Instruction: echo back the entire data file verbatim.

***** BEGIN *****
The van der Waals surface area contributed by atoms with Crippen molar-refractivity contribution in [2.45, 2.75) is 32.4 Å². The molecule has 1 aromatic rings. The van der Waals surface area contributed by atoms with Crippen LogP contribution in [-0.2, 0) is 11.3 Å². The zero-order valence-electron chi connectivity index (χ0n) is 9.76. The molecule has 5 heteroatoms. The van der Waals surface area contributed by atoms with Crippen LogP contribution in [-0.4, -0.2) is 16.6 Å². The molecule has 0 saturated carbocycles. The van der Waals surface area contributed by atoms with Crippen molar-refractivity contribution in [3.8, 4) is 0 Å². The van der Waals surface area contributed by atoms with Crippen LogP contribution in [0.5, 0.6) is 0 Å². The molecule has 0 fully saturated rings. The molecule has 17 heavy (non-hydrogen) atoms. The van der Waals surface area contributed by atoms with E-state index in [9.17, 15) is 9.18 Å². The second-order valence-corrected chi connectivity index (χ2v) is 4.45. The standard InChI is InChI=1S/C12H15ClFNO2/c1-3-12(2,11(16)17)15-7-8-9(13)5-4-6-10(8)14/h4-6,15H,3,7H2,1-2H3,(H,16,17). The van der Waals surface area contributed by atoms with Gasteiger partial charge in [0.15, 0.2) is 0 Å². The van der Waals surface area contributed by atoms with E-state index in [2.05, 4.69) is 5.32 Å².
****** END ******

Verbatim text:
The van der Waals surface area contributed by atoms with Crippen molar-refractivity contribution in [2.45, 2.75) is 32.4 Å². The molecule has 1 aromatic rings. The van der Waals surface area contributed by atoms with Crippen LogP contribution in [-0.2, 0) is 11.3 Å². The zero-order valence-electron chi connectivity index (χ0n) is 9.76. The molecule has 5 heteroatoms. The van der Waals surface area contributed by atoms with Crippen LogP contribution in [-0.4, -0.2) is 16.6 Å². The molecule has 0 saturated carbocycles. The van der Waals surface area contributed by atoms with Crippen molar-refractivity contribution in [3.8, 4) is 0 Å². The van der Waals surface area contributed by atoms with Crippen LogP contribution in [0.5, 0.6) is 0 Å². The molecule has 0 fully saturated rings. The molecule has 17 heavy (non-hydrogen) atoms. The van der Waals surface area contributed by atoms with E-state index in [9.17, 15) is 9.18 Å². The second-order valence-corrected chi connectivity index (χ2v) is 4.45. The standard InChI is InChI=1S/C12H15ClFNO2/c1-3-12(2,11(16)17)15-7-8-9(13)5-4-6-10(8)14/h4-6,15H,3,7H2,1-2H3,(H,16,17). The van der Waals surface area contributed by atoms with Gasteiger partial charge in [0.15, 0.2) is 0 Å². The van der Waals surface area contributed by atoms with E-state index in [2.05, 4.69) is 5.32 Å².